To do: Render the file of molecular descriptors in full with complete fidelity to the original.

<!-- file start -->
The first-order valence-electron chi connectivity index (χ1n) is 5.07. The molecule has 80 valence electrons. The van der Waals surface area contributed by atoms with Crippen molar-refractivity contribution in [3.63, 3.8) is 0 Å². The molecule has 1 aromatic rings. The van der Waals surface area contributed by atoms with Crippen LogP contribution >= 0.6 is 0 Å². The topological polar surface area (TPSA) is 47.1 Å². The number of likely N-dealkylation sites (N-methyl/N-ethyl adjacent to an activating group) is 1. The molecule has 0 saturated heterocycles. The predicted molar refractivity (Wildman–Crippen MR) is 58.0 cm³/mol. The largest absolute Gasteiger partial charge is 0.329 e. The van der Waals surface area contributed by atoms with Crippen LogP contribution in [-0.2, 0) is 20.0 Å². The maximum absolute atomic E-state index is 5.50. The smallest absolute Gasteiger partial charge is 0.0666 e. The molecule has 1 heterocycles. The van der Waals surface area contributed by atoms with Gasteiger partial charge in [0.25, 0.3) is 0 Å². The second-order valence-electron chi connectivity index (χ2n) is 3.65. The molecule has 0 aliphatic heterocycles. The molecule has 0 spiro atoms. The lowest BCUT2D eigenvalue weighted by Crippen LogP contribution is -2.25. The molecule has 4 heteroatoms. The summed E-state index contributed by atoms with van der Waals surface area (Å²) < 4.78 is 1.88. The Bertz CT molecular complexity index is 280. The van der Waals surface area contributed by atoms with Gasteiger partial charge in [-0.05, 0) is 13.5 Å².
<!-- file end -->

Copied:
The first-order valence-electron chi connectivity index (χ1n) is 5.07. The molecule has 80 valence electrons. The van der Waals surface area contributed by atoms with Crippen molar-refractivity contribution in [3.63, 3.8) is 0 Å². The molecule has 1 aromatic rings. The van der Waals surface area contributed by atoms with Crippen LogP contribution >= 0.6 is 0 Å². The topological polar surface area (TPSA) is 47.1 Å². The number of likely N-dealkylation sites (N-methyl/N-ethyl adjacent to an activating group) is 1. The molecule has 0 saturated heterocycles. The predicted molar refractivity (Wildman–Crippen MR) is 58.0 cm³/mol. The largest absolute Gasteiger partial charge is 0.329 e. The van der Waals surface area contributed by atoms with Crippen LogP contribution in [-0.2, 0) is 20.0 Å². The maximum absolute atomic E-state index is 5.50. The smallest absolute Gasteiger partial charge is 0.0666 e. The molecule has 1 heterocycles. The van der Waals surface area contributed by atoms with Gasteiger partial charge in [0.25, 0.3) is 0 Å². The second-order valence-electron chi connectivity index (χ2n) is 3.65. The molecule has 0 aliphatic heterocycles. The molecule has 0 spiro atoms. The lowest BCUT2D eigenvalue weighted by Crippen LogP contribution is -2.25. The molecule has 4 heteroatoms. The summed E-state index contributed by atoms with van der Waals surface area (Å²) < 4.78 is 1.88. The Bertz CT molecular complexity index is 280. The van der Waals surface area contributed by atoms with Gasteiger partial charge in [-0.05, 0) is 13.5 Å².